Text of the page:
A plan for a new U.S. District Courthouse in Greenville has gotten approval from the federal General Services Administration.
The $28.7 million, 55,000-square-foot project will be built on Washington Avenue in downtown, with construction to start in the spring and completion expected for the fall of 2022, said Jackson architect Roy Decker, whose firm, Duvall and Decker, submitted the winning bid.
It will replace one built in 1960 that has become outdated and inefficient.
The architecture of that era does not lend itself to rehabilitation, only replacement, unlike older more-substantially constructed structures, said Decker, who is co-lead designer with Steve Dumez of Eskew Dumez Ripple of New Orleans.
The new courthouse complex will lend itself to an ongoing downtown revitalization of the river city, whose current population of 34,000 is far from its peak of 48,000, said Daniel Boggs, chief executive of Main Street Greenville.
“It’s huge for us, not only because of the economic impact, but also because it’s going into the area that is almost the heart of our revitalization effort,” Boggs said in an interview. “Like many communities back in the ’70s and ’80s all the stores started moving out to the highway, leaving a lot of vacancies downtown.”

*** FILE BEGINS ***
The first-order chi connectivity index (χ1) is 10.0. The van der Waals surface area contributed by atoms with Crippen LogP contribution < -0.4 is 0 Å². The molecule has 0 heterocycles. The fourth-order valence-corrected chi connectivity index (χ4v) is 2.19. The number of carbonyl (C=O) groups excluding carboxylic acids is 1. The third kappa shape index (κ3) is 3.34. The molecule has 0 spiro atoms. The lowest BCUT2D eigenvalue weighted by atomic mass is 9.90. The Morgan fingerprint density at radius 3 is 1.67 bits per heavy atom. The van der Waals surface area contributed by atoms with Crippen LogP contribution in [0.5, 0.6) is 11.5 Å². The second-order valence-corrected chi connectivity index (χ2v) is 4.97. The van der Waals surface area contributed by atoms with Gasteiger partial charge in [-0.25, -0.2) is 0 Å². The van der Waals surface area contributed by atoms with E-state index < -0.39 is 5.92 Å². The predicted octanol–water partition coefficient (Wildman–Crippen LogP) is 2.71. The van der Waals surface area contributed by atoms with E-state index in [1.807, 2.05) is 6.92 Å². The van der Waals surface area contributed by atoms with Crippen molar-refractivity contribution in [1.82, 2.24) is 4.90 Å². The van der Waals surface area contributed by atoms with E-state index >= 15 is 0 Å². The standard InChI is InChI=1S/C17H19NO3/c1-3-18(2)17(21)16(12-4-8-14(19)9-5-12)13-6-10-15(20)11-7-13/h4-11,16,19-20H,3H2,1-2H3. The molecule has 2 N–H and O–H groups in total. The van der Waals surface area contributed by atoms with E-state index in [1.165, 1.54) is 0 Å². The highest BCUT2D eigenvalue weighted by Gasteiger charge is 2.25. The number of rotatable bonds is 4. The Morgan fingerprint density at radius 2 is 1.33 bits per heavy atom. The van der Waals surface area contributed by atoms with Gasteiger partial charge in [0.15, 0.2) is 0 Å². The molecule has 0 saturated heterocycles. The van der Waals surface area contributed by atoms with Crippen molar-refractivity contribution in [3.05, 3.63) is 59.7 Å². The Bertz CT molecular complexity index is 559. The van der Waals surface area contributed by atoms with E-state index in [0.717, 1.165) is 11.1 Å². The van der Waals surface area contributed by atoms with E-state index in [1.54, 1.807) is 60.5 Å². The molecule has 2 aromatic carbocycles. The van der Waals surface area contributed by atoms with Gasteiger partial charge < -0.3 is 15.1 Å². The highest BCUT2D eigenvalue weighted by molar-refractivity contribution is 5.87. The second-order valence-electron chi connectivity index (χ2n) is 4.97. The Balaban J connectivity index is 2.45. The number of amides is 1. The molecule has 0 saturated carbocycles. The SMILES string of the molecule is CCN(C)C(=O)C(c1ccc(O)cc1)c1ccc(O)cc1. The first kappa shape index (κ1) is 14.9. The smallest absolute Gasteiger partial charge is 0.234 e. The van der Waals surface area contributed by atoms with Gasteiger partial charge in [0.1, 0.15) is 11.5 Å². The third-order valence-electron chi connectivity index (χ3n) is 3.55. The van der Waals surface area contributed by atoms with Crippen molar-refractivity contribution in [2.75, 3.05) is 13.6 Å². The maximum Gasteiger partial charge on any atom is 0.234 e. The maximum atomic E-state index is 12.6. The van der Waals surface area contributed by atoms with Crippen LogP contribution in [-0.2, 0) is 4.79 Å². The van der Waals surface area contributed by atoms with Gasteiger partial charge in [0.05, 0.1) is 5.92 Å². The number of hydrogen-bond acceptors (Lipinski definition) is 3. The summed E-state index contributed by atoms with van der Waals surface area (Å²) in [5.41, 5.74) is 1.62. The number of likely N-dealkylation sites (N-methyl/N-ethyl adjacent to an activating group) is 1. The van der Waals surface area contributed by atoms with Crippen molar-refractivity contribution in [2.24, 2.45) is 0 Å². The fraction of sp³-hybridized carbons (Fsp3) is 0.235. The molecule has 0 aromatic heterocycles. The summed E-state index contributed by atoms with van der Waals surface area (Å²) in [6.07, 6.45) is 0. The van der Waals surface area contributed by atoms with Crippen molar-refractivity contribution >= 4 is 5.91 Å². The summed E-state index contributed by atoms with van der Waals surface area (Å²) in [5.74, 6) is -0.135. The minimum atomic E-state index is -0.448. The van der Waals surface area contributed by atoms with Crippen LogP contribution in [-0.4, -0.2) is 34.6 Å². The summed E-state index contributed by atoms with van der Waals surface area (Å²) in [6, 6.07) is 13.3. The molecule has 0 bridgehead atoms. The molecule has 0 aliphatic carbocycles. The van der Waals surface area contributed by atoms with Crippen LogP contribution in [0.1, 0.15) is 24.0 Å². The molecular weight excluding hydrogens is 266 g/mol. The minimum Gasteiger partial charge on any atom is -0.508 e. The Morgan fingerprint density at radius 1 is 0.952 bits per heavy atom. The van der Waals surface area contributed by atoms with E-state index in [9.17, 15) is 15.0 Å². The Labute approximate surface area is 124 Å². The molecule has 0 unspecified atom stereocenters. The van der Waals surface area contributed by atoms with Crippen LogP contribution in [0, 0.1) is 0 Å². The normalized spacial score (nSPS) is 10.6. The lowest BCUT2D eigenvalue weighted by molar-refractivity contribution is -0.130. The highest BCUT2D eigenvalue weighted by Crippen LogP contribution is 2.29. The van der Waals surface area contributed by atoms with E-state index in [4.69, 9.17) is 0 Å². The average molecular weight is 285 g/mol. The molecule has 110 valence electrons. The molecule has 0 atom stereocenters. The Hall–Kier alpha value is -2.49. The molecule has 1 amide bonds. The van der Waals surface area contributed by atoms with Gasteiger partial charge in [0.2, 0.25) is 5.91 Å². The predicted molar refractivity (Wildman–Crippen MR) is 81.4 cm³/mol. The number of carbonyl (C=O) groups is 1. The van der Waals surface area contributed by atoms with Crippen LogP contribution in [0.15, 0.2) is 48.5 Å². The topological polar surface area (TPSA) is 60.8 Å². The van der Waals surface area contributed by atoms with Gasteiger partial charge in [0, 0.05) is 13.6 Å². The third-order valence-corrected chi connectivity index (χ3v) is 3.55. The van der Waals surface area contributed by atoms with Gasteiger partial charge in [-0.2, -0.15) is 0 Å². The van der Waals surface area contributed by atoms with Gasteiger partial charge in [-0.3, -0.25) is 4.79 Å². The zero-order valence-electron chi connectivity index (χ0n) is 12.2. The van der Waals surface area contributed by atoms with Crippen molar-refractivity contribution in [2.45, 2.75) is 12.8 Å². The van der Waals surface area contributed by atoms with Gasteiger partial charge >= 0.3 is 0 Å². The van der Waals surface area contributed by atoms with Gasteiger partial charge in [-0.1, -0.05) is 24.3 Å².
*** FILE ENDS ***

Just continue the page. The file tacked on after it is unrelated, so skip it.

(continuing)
It was not a given that the court would stay in Greenville, which had been known as the Queen City, known for its economic dominance in the Delta, as well as a literary tradition far beyond its size, with writers such as newspaperman Hodding Carter Jr., novelist and historian Shelby Foote, William Alexander Percy and others.
“At one point, there was an attempt to move the court to Cleveland,” Decker said in an interview. When Debra Brown was confirmed in 2013 as judge for the Greenville subdistrict of the Northern District she was concerned about the poor security of the building.
But then Sen. Thad Cochran authored a bill for a new courthouse in Greenville, which was approved by Congress, Decker said.
Percy’s memoir, “Lanterns on the Levee: Recollections of Planter’s Son,” serves as an inspiration in the design of the complex, said Decker.
“The facted glass and wood courthouse structure is also a ‘lantern on the levee’ like the lights carried during night inspections of the system of berms designed to control flood waters.
“This parallel has served as an inspiration to the design team,” the firm said in a release. “The illuminated watch protected the community in the same way that the judicial system protects society by maintaining the rule of law.”
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